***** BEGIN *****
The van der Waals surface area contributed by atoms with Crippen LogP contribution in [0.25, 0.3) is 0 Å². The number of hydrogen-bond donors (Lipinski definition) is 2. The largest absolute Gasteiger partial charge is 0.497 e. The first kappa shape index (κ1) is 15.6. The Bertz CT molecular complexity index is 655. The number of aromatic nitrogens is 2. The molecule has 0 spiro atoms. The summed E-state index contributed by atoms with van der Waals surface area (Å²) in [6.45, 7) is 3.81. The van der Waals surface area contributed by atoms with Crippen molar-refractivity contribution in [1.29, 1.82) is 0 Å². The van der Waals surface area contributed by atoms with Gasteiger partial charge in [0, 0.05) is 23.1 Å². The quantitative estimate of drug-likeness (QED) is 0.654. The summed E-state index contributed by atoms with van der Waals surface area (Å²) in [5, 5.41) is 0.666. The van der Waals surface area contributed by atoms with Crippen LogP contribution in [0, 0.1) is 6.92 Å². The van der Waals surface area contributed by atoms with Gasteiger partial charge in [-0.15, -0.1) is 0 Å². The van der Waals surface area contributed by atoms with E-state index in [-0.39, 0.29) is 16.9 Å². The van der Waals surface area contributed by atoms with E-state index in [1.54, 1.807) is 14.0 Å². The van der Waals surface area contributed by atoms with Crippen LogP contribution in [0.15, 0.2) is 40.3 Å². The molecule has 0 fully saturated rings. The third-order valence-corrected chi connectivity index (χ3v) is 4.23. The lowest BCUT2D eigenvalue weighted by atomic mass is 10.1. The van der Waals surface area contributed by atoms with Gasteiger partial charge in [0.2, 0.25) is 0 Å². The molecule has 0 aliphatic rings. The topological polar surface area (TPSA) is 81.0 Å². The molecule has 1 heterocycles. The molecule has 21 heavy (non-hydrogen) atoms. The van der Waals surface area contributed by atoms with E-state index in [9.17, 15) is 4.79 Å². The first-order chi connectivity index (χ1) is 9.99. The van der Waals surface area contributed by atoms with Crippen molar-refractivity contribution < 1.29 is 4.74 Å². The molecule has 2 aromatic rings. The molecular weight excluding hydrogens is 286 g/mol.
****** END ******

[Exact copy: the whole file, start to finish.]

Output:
The van der Waals surface area contributed by atoms with Crippen LogP contribution in [0.25, 0.3) is 0 Å². The number of hydrogen-bond donors (Lipinski definition) is 2. The largest absolute Gasteiger partial charge is 0.497 e. The first kappa shape index (κ1) is 15.6. The Bertz CT molecular complexity index is 655. The number of aromatic nitrogens is 2. The molecule has 0 spiro atoms. The summed E-state index contributed by atoms with van der Waals surface area (Å²) in [6.45, 7) is 3.81. The van der Waals surface area contributed by atoms with Crippen molar-refractivity contribution in [1.29, 1.82) is 0 Å². The van der Waals surface area contributed by atoms with Gasteiger partial charge in [0, 0.05) is 23.1 Å². The quantitative estimate of drug-likeness (QED) is 0.654. The summed E-state index contributed by atoms with van der Waals surface area (Å²) in [5, 5.41) is 0.666. The van der Waals surface area contributed by atoms with Crippen LogP contribution in [0, 0.1) is 6.92 Å². The van der Waals surface area contributed by atoms with Gasteiger partial charge in [-0.15, -0.1) is 0 Å². The van der Waals surface area contributed by atoms with E-state index in [-0.39, 0.29) is 16.9 Å². The van der Waals surface area contributed by atoms with E-state index in [1.54, 1.807) is 14.0 Å². The van der Waals surface area contributed by atoms with Crippen LogP contribution in [0.15, 0.2) is 40.3 Å². The molecule has 0 fully saturated rings. The third-order valence-corrected chi connectivity index (χ3v) is 4.23. The lowest BCUT2D eigenvalue weighted by atomic mass is 10.1. The van der Waals surface area contributed by atoms with Gasteiger partial charge in [0.2, 0.25) is 0 Å². The molecule has 0 aliphatic rings. The topological polar surface area (TPSA) is 81.0 Å². The molecule has 1 heterocycles. The molecule has 21 heavy (non-hydrogen) atoms. The van der Waals surface area contributed by atoms with E-state index in [9.17, 15) is 4.79 Å². The first-order chi connectivity index (χ1) is 9.99. The van der Waals surface area contributed by atoms with Crippen molar-refractivity contribution < 1.29 is 4.74 Å². The molecule has 2 aromatic rings. The molecular weight excluding hydrogens is 286 g/mol.